Members of the team from the Dunkirk City School District and the State University of New York at Fredonia that facilitated a new autism clinic for Dunkirk children include (from left): Marcy Conti, speech pathologist; Michelle Polvino, special education teacher; Marybeth Muldowney, director of special education; Stacey Lovern, occupational therapist; Laura Geraci, assistant professor of special education at Fredonia and instructor of the course, “Issues, Trends and Research in Autism;” and Diane Gifford, parent and volunteer. (Missing from photo is physical therapist Amy Renolds.)
The College of Education–Professional Education Unit (COE-PEU) at Fredonia is continuously developing and enhancing its programs, experiences and opportunities to ensure that teacher education remains vibrant and continues to be a valuable career choice. The College of Education collaborates with Fredonia’s College of Liberal Arts and Sciences and College of Visual and Performing Arts as the COE-PEU to offer a variety of undergraduate and graduate educator preparation programs in Early Childhood, Childhood, Adolescence Education, Speech, Music and Education Leadership. Faculty members in the COE-PEU have demonstrated commitment to their programs, research and students.
A hallmark of the educator preparation programs at Fredonia is its attention to providing clinically rich experiences throughout each program. In undergraduate programs, candidates are assigned fieldwork as early as their freshman year and culminate in a semester-long student teaching assignment. Candidates in graduate programs are also steeped in clinically rich experiences, culminating in capstone experiences that demonstrate attainment of advanced teaching skills.
In addition to the clinically rich experiences, the COE-PEU also provides opportunities to further understanding of education, both inside and outside of the typical classroom setting.
Exemplifying this was the spring 2014 launch of an autism clinic, spearheaded by Assistant Professor of Special Education Laura Geraci, graduate student Matthew Beebe, and the campus’ Council for Exceptional Children (CEC). Set in Dunkirk, the clinic was comprised of 25 undergraduate and graduate student volunteers working with 10 children with autism spectrum disorder.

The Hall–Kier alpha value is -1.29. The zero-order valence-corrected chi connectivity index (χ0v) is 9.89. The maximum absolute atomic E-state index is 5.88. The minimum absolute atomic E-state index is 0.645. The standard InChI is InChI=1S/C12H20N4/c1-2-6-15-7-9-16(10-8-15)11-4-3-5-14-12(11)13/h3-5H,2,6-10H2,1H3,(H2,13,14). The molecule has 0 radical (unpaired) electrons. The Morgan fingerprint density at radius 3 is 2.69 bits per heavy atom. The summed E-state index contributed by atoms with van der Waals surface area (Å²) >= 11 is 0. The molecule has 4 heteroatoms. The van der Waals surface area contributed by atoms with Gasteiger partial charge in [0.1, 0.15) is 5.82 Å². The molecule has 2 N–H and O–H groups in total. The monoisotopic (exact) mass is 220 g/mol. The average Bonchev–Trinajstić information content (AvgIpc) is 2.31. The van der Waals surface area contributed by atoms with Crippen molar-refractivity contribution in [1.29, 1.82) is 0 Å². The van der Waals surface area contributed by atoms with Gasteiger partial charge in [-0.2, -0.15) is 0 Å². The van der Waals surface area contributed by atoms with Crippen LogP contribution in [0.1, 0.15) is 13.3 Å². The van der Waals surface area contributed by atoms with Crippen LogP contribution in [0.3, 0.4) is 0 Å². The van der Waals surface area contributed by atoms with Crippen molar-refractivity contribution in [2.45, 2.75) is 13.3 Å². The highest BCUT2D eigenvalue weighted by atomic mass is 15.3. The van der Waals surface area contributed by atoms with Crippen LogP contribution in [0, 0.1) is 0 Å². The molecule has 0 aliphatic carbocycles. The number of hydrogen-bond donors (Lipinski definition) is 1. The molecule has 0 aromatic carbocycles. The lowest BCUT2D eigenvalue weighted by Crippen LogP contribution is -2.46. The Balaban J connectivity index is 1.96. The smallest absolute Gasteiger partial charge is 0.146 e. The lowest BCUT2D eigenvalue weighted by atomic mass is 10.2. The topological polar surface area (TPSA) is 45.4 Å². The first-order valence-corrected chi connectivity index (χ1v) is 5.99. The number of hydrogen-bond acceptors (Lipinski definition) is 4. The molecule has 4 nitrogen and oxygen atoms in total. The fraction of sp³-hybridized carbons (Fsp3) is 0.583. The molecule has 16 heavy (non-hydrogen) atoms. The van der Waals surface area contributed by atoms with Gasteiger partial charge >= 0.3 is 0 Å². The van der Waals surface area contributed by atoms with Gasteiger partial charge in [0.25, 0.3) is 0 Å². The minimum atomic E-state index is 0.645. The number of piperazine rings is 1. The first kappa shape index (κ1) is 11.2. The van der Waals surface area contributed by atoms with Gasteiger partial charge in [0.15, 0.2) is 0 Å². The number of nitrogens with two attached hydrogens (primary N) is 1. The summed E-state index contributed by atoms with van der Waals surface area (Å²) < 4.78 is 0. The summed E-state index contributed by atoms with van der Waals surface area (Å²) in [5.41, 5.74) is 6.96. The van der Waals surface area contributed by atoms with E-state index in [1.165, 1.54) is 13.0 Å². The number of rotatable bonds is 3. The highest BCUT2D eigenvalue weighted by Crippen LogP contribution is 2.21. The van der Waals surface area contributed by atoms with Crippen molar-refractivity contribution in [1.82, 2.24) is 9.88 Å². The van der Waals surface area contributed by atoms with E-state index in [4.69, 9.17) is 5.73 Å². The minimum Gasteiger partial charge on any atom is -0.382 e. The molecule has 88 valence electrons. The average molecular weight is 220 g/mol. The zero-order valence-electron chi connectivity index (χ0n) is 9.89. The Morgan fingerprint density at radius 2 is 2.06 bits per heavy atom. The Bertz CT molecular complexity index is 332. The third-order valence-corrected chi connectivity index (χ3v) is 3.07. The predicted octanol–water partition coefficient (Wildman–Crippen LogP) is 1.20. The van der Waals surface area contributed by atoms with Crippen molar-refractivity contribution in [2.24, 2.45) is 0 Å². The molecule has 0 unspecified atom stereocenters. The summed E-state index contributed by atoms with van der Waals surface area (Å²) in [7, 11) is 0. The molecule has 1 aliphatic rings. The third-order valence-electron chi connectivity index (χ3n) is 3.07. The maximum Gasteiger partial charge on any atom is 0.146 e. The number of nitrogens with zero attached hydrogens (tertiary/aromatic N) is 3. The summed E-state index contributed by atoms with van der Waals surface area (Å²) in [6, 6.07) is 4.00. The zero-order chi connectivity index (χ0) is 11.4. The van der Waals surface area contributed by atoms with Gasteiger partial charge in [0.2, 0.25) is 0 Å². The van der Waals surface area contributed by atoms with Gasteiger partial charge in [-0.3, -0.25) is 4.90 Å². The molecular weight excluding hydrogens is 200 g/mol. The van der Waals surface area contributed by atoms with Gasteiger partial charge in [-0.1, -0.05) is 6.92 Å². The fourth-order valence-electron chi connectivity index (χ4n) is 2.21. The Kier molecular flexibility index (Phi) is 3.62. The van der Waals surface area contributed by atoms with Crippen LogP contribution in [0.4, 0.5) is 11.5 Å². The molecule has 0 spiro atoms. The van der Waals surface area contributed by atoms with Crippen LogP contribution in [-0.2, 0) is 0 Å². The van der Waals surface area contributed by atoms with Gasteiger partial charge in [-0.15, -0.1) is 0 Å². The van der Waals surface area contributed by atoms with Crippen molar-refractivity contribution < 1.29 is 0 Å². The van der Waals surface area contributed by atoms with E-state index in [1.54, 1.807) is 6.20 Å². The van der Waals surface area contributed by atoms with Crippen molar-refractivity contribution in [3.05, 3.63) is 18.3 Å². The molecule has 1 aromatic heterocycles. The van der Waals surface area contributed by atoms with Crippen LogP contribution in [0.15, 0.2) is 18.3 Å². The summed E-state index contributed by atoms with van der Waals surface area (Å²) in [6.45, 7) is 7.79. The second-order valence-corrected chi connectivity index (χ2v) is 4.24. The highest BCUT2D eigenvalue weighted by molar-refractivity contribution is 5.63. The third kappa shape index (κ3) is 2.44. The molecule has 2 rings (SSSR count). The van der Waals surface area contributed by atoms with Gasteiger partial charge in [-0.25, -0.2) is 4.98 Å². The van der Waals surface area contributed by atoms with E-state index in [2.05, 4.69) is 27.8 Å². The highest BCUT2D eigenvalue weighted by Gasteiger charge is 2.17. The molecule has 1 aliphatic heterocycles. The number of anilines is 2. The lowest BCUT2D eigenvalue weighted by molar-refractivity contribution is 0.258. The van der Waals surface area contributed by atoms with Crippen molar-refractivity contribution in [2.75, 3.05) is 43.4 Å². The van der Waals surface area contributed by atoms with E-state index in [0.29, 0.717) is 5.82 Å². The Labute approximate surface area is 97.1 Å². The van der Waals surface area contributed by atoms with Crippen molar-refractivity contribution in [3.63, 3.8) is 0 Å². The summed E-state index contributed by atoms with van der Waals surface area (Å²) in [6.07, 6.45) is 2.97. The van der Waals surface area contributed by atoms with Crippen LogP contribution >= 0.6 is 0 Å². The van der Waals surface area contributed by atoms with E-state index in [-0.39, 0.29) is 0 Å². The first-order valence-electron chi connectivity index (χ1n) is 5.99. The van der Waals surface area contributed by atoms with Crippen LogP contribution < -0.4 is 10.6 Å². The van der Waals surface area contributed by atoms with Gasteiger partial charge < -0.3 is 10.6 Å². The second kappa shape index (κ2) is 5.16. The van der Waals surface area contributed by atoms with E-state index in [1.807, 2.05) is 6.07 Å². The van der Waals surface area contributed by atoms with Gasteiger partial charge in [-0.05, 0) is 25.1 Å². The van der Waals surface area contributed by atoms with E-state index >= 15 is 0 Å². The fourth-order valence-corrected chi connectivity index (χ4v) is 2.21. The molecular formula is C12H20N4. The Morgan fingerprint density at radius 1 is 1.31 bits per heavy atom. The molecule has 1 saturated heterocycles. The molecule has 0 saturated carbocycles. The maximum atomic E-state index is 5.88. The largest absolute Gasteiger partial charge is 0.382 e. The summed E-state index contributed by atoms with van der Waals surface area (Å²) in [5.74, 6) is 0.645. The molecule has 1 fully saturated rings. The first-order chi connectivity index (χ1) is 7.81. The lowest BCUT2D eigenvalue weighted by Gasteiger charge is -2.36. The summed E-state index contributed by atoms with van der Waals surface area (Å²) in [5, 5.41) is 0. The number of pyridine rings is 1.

The primary goal of the clinic was to provide socialization among peers with and without autism, allowing the children to interact with each other in social play in order to develop all of their interpersonal communication skills. Dr. Geraci, the Dunkirk schools, and the Council for Exceptional Children hope to continue the clinic in future years.
The COE-PEU is nationally accredited and strives to ensure high quality educator preparation. The COE-PEU is committed to promoting quality faculty and staff development, and advancing productive collaboration between schools and educators.
“If someone were interested in the College of Education at Fredonia, I would tell them that, from start to finish, being a student here will be one of the best decisions they can make on their path to becoming an effective teacher,” said Sarah Stanton, a 2014 Childhood Education graduate. “In retrospect, the college provides the highest quality education — always keeping the vital importance of each student becoming a successful, reflective and prepared educator at its forefront.”Fellow 2014 graduate Molly Zanetti, an Early Childhood major with an Art concentration, added her appreciation, saying, “(The professors) truly care about their students and want them to have a great experience. They wanted us to succeed and they made sure we did.”
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